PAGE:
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The 7 - Current Events & Politics - More ammo for the Tom Delay haters Register and log in to post!
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StaggerLee
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#1 Posted on 5.4.05 2005.17
Reposted on: 5.4.12 2010.02
Drudge is reporting:


    NYT PAGE ONE LEAD, WEDNESDAY, NEWSROOM SOURCES TELL DRUDGE: Ethical questions surrounding House Majority Leader Rep. Tom DeLay of Texas intensify... A six-day trip to Moscow in 1997 by then-House Majority Whip Tom DeLay, R-Texas, was underwritten by business interests lobbying in support of the Russian government, according to four people with firsthand knowledge of the trip arrangements.
Promote this thread!
spf
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#2 Posted on 5.4.05 2011.42
Reposted on: 5.4.12 2011.53
It's really to the point where no matter what comes out, unless someone gets video of Tom DeLay working as an abortionist, those who agree with the GOP will say it's just a liberal media plot to get a good and pious man, and the Dems will yell into the empty room about his ethical concerns. He's not going anywhere, he's not going to be bumped out of power because he has fortified his position as THE conservative voice in DC, and the Dems are wasting money to pursue this. Plus it only serves to confirm the thought in people's minds that the Dems go after religious conservatives.

Let him be, let the GOP keep overreaching (check out the Constitution Restoration Act of 2005 (thomas.loc.gov) for more evidence of that) and just keep their heads down and not give any more evidence that they are Godless heathens. That's my way of dealing with this :)
vsp
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#3 Posted on 5.4.05 2157.47
Reposted on: 5.4.12 2158.01


Even though it has a very slim chance of ever coming to the floor for a full vote, every single American reading this ought to check out that bill, just to see how drastically some of our elected officials want to change this nation's direction and system of government.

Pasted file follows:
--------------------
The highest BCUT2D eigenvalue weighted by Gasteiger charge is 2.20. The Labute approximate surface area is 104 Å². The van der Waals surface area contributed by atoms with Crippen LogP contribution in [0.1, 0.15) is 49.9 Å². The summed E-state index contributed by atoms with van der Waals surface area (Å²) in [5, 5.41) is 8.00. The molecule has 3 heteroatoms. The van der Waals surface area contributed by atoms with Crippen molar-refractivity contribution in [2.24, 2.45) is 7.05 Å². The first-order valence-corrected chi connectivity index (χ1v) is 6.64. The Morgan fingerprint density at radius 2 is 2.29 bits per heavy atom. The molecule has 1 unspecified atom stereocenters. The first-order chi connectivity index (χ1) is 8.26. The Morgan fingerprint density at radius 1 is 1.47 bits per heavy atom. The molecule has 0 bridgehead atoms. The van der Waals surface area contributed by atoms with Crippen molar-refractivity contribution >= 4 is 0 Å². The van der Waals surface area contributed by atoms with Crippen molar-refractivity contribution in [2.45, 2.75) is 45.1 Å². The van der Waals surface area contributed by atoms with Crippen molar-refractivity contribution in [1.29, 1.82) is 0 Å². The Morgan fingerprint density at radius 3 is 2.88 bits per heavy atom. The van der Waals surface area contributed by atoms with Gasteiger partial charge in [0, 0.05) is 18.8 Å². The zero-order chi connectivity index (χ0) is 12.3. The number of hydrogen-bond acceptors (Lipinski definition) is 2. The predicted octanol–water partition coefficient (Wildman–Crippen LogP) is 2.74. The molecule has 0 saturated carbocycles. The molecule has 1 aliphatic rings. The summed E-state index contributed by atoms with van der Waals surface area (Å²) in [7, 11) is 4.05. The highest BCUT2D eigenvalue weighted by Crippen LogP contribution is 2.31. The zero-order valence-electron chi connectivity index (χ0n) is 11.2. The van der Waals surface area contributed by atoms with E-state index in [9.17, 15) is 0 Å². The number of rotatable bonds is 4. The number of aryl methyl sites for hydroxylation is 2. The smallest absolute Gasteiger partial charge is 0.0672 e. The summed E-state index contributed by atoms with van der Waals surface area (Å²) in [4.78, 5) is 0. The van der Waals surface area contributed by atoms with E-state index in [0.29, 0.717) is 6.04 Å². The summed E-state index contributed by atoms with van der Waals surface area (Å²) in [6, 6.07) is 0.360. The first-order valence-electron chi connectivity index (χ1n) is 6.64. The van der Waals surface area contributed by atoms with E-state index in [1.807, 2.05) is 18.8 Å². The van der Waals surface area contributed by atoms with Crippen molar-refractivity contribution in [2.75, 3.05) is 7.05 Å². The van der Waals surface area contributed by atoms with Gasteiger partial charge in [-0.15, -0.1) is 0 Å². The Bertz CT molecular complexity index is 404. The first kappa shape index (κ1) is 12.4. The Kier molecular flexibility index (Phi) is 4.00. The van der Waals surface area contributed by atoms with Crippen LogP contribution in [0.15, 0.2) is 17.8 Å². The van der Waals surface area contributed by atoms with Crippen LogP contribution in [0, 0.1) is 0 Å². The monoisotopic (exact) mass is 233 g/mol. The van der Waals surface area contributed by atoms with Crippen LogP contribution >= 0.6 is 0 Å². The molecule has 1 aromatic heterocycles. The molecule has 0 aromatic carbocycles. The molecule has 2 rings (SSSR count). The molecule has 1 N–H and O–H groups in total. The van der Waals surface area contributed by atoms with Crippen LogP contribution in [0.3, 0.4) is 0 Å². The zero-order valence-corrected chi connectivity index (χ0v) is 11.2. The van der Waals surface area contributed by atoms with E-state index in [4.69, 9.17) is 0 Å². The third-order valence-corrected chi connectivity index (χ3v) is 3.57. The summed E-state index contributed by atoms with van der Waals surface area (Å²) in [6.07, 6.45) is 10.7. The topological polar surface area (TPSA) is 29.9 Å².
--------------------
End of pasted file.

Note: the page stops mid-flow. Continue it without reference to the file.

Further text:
And they've tried to do it TWICE. Zell Miller introduced a nigh-identical bill with the sponsors of this one in 2004, which died in subcommittee.

My House rep is one of the cosponsors. I have had to fight off the urge several times to shit in an envelope and mail it to him to formally register my opinion on the subject.

But on track with the original subject, I say: attack, attack, attack, attack and attack some more. That's been the Republicans' modus operandi for the last decade, and it's worked for them pretty well, so adapt and prosper. There's certainly no shortage of target circles on DeLay and his ilk.


(edited by vsp on 5.4.05 2259)
Grimis
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#4 Posted on 6.4.05 0657.23
Reposted on: 6.4.12 0658.28
    Originally posted by vsp
    <>Even though it has a very slim chance of ever coming to the floor for a full vote, every single American reading this ought to check out that bill, just to see how drastically some of our elected officials want to change this nation's direction and system of government.
Congress has the power to limit the scope of what the Federal juduciary can and cannot hear.

Frankly, I would question the motives of anyboy who does not support Section 201 of this statute.
DrDirt
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#5 Posted on 6.4.05 0727.59
Reposted on: 6.4.12 0728.00
Vsp, the only way for extremism. on both sides, to end is to allow it the light of day. People in this country aren't as "conservative" as they think. In Kansas, another two years of domination by the ultra-right in Topeka, will likely start to break their hold on state government. Hopefully, we will a still have a state that needs a government.